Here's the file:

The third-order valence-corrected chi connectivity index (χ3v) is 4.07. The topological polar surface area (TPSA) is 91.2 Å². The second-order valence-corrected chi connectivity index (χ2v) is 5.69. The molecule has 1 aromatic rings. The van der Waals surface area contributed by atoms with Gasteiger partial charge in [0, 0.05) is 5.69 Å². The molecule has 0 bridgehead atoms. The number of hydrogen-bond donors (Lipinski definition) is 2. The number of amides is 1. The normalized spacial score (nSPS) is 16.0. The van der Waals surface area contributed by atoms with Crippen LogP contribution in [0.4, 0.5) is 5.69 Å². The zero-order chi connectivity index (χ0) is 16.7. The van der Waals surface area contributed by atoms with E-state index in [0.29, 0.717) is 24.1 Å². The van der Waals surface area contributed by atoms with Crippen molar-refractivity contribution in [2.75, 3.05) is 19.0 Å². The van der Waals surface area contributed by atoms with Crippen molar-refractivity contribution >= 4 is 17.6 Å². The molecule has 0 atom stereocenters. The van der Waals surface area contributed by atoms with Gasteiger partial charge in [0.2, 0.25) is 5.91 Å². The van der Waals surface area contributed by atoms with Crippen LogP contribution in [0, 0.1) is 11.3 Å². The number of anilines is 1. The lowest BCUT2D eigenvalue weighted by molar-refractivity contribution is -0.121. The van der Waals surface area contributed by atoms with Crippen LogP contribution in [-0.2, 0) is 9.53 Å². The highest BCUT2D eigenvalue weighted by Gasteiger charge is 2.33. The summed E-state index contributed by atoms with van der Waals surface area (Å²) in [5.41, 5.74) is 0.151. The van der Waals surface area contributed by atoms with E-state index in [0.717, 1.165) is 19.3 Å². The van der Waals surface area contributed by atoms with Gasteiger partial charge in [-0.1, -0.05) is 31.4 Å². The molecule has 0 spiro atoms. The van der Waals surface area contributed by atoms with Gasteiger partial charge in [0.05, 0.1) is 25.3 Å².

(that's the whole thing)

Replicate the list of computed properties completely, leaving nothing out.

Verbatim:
The third-order valence-corrected chi connectivity index (χ3v) is 4.07. The topological polar surface area (TPSA) is 91.2 Å². The second-order valence-corrected chi connectivity index (χ2v) is 5.69. The molecule has 1 aromatic rings. The van der Waals surface area contributed by atoms with Gasteiger partial charge in [0, 0.05) is 5.69 Å². The molecule has 0 bridgehead atoms. The number of hydrogen-bond donors (Lipinski definition) is 2. The number of amides is 1. The normalized spacial score (nSPS) is 16.0. The van der Waals surface area contributed by atoms with Crippen LogP contribution in [0.4, 0.5) is 5.69 Å². The zero-order chi connectivity index (χ0) is 16.7. The van der Waals surface area contributed by atoms with E-state index in [0.29, 0.717) is 24.1 Å². The van der Waals surface area contributed by atoms with Crippen molar-refractivity contribution in [2.75, 3.05) is 19.0 Å². The van der Waals surface area contributed by atoms with Crippen molar-refractivity contribution >= 4 is 17.6 Å². The molecule has 0 atom stereocenters. The van der Waals surface area contributed by atoms with Gasteiger partial charge in [0.2, 0.25) is 5.91 Å². The van der Waals surface area contributed by atoms with Crippen LogP contribution in [0, 0.1) is 11.3 Å². The number of anilines is 1. The lowest BCUT2D eigenvalue weighted by molar-refractivity contribution is -0.121. The van der Waals surface area contributed by atoms with Crippen LogP contribution in [-0.2, 0) is 9.53 Å². The highest BCUT2D eigenvalue weighted by Gasteiger charge is 2.33. The summed E-state index contributed by atoms with van der Waals surface area (Å²) in [5.41, 5.74) is 0.151. The van der Waals surface area contributed by atoms with E-state index in [0.717, 1.165) is 19.3 Å². The van der Waals surface area contributed by atoms with Gasteiger partial charge in [-0.1, -0.05) is 31.4 Å². The molecule has 0 spiro atoms. The van der Waals surface area contributed by atoms with Gasteiger partial charge in [0.05, 0.1) is 25.3 Å².